In June 20-22 2017 the Itrax Advanced Operators training takes place in a beatiful Stockholm. The invitation for this training event is open for all users. These days give the user an overview of x-ray spectroscopy and of the advanced tools available in the Itrax Qspec software for x-ray spectra evaluation and determination of concentrations of all detected chemical elements, as well as the RediCore software for data compilation and display. This training puts the Itrax user in control of the analytical aspects, as well as phenomena like x-ray diffraction. Until now, dozens of Itrax users have enjoyed this yearly event and the deepened XRF knowledge it brings.
The total number of articles that contain Itrax data has now passed the 600 level with an impressive 139 refereed articles published during 2016, and the number is increasing each year, as you can see from the diagram below. The growth is a strong proof of Itrax importance in sediment related research, and Itrax Corescanner is without comparison the most widely used XRF scanner. The number of articles with Itrax Corescanner data makes up the largest part of these articles, with 128 articles during 2016. You can download a complete list with references to all articles, by clicking the link on the Download page.
The Itrax Corescanner at ANSTO (Australian Nuclear Science and Technology Organisation) was installed in 2012 and has now passed a total of one kilometre of scanned sediment cores. The milestone is a reflection of the instrument’s unique capability to reconstruct past climate and environments. The information obtained from the core scanner in combination with other techniques provides a multi-proxy approach to solving environmental puzzles. ANSTO and external researchers have utilised the ITRAX to image and identify elements in sediment cores, wood, coral, speleothems, feathers, clams, and whale baleen samples to answer important environmental questions.- See more by clicking this link to ANSTOs newspage: http://www.ansto.gov.au/AboutANSTO/MediaCentre/News/ACS090153#sthash.vMhhNIDx.dpuf
This meeting is held in Taipei in 20th – 22nd of March 2017.
If you are interested in XRF core scanning, please feel very welcome to sign up for this gathering!
An excerpt from the meeting homepage: “XRF scanners have made an important contribution to the non-destructive and high resolution investigation of sediment cores from lakes and and marine environments over the last 25 years. More recently, they also contribute to the investigation of rock cores for minerals and other resources. It is considered timely to bring together international specialists using high resolution analytical sediment core scanners areas to present new research, to stimulate new collaborations and discussions and to propose new technological developments.”
Here’s the link: http://b00302249.wixsite.com/mxcs
The Australian Academy of Science announced today that ITRAX Facility Officer Patricia Gadd is the national winner of the ‘On the Job’ competition. Patricia was one of seven finalists chosen from across Australia, who keep Australian science moving.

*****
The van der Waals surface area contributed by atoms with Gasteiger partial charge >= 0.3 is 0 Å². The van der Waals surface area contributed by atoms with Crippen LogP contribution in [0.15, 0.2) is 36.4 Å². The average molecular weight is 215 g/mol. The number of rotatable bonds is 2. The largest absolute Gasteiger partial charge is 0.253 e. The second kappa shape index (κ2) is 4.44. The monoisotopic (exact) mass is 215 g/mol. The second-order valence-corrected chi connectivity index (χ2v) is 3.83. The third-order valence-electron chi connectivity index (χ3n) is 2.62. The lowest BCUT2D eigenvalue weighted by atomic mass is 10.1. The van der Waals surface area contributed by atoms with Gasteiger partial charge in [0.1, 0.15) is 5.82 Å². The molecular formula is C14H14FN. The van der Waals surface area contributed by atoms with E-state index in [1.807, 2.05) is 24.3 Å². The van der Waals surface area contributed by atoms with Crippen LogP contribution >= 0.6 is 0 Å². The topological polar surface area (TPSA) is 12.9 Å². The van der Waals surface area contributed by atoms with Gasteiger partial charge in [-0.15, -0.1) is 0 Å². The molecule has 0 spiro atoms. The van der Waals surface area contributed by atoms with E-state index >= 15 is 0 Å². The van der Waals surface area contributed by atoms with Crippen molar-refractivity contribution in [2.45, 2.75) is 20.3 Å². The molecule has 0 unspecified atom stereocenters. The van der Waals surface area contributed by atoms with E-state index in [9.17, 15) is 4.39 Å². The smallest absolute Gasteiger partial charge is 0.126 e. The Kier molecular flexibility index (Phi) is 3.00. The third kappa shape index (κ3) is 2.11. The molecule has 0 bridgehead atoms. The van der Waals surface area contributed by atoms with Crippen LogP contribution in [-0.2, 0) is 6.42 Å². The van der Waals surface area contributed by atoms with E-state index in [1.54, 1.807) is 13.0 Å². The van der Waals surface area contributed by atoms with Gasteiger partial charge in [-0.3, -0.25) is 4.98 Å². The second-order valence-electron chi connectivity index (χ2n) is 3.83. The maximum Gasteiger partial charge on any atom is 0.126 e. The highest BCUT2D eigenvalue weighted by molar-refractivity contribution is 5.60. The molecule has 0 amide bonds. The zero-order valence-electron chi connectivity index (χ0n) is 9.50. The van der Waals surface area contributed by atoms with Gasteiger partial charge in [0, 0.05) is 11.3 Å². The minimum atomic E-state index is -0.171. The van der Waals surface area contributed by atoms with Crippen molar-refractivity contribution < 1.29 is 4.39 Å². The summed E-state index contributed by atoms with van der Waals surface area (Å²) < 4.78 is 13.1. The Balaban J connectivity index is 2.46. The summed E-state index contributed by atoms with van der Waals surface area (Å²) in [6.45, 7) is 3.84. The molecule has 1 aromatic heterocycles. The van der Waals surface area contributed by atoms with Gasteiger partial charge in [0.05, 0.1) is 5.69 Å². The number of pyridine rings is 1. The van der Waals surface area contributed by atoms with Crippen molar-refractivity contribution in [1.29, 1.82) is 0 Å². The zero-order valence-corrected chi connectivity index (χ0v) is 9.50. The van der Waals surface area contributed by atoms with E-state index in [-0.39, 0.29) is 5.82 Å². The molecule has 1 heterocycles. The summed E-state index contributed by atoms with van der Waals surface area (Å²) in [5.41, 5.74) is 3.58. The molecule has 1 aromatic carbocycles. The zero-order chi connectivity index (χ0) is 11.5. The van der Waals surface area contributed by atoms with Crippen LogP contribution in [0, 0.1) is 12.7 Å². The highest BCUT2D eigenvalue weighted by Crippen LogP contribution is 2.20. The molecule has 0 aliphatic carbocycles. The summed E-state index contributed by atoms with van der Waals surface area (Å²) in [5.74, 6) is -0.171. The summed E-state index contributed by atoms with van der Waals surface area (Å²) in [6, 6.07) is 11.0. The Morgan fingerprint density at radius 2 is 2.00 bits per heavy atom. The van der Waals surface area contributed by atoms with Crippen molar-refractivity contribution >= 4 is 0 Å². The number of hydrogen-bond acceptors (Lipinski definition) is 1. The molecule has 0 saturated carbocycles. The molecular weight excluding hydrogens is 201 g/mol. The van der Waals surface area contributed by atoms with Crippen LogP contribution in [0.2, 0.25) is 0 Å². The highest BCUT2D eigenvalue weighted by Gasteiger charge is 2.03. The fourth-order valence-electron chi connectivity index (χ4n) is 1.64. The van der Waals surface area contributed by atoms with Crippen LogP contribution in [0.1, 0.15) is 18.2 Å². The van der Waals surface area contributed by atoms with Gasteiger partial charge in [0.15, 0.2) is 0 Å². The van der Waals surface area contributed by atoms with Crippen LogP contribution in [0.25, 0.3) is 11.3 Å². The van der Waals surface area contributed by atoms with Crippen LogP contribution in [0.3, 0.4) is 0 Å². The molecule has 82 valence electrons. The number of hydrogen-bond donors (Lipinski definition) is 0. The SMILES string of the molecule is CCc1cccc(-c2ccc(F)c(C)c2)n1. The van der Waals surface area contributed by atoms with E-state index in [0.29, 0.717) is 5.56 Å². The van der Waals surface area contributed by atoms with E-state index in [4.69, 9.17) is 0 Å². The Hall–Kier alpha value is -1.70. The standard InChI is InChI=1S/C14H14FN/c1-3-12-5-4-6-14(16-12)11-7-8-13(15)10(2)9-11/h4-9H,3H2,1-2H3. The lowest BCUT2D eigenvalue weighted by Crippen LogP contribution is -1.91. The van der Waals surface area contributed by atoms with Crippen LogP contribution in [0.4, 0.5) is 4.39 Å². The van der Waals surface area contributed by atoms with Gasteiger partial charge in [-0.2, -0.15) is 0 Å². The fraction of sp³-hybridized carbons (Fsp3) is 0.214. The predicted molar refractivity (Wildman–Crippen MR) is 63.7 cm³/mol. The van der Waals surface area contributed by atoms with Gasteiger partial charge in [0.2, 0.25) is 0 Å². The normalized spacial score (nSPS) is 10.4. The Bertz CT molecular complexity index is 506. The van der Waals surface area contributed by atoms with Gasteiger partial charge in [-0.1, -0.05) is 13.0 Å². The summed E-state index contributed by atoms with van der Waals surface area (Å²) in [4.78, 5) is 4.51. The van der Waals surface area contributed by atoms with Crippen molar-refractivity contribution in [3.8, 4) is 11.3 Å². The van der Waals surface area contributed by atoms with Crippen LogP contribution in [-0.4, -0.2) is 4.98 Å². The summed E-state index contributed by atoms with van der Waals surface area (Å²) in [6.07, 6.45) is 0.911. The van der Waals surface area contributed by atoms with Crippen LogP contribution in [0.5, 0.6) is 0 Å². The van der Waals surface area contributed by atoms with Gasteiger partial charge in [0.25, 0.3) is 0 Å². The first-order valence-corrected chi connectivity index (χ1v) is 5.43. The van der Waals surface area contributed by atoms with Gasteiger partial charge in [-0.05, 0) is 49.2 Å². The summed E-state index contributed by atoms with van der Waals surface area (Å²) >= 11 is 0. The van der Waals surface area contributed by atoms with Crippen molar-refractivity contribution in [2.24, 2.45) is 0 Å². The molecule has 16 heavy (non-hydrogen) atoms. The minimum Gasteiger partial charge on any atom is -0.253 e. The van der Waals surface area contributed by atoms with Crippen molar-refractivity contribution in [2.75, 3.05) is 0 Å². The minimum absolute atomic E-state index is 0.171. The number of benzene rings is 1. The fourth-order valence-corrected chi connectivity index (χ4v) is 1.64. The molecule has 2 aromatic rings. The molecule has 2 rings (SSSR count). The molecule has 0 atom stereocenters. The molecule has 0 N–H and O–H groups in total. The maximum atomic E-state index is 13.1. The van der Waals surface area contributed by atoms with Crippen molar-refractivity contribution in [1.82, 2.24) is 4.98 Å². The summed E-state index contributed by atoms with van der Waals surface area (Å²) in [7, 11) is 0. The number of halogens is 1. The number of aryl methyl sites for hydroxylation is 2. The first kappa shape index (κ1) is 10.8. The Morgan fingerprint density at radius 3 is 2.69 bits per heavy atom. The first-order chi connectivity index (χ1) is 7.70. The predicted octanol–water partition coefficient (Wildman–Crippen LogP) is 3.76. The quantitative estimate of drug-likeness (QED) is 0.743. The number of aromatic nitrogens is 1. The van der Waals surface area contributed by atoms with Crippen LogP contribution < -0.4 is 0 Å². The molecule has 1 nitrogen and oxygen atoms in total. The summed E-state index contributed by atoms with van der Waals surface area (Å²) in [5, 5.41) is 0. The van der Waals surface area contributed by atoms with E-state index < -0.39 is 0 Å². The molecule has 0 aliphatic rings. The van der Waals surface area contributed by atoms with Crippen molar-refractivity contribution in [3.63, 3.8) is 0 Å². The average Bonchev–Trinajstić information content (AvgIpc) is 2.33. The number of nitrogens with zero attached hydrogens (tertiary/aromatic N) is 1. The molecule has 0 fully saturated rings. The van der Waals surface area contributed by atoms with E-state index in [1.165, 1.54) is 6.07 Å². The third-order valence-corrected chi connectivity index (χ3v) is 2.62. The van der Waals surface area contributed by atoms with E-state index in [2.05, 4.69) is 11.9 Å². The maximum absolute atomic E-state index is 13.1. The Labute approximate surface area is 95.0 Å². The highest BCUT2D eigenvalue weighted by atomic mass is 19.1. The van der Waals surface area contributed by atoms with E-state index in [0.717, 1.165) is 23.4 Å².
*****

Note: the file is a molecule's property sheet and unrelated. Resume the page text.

Click this link to see Patricia’s video
Matt Bell from the Australian Centre for Neutron Scattering was also a finalist and featured in a short video produced by Australia’s science channel and sharing during National Science Week.
Patricia was the people’s choice for the award as it followed a public vote during National Science Week. The competition recognised Australia’s laboratory and field technicians, support staff and machine operators who keep Australian science moving ahead.
Working in environmental science, she helped establish Australia’s first micro X-ray Fluorescence (XRF) scanning facility. Patricia assists academics, researchers and PhD students in a variety of projects that analyses and images samples using the ITRAX instrument. ITRAX can be used to study sediments and rock cores, speleothems, corals and wood to reconstruct past climates and environments. Patricia is passionate about her contribution to environmental science and has been a collaborative part of more than 25 publications.
As part of the prize, Patricia will have the opportunity to spend a day with a world-renowned researcher.
– See more at: http://www.ansto.gov.au/AboutANSTO/MediaCentre/News/ACS103797#sthash.5b5uc8Eo.dpuf
The number of articles that contain Itrax data has now passed the 100 level with an impressive 128 refereed articles published during 2015, and over 500 articles since the start in 2005. The first article appeared in 2005, and the number has been steadily growing, as you can see from the diagram below. The growth shows how the importance of XRF core scanning has been growing during these eleven years. The number of articles with Itrax Corescanner data makes up the largest part of these articles, with 104 articles during 2015. You can download a complete list with references to all articles, by clicking the link on the Download page.
This diagram shows the number of articles containing Itrax data, per year since 2005 when the first article appeared.
A group of Swedish researchers have presented an article in Nature, where they map the accumulation of inorganic elements in archaeological wood from the Swedish warship Vasa and from the English Mary Rose. Sulphur has accumulated in the wood through biogeochemical processes and together with Iron, it constitutes a threat to the drying wood when combined with oxygen. Sulphuric acid is formed in big quantities and constitute a long term threat to these important parts of the cultural heritage. The XRF analyses for Sulphur, Iron and other chemical elements in the ships wood were performed with Itrax Multiscanner.
Below is a link for access to the whole article: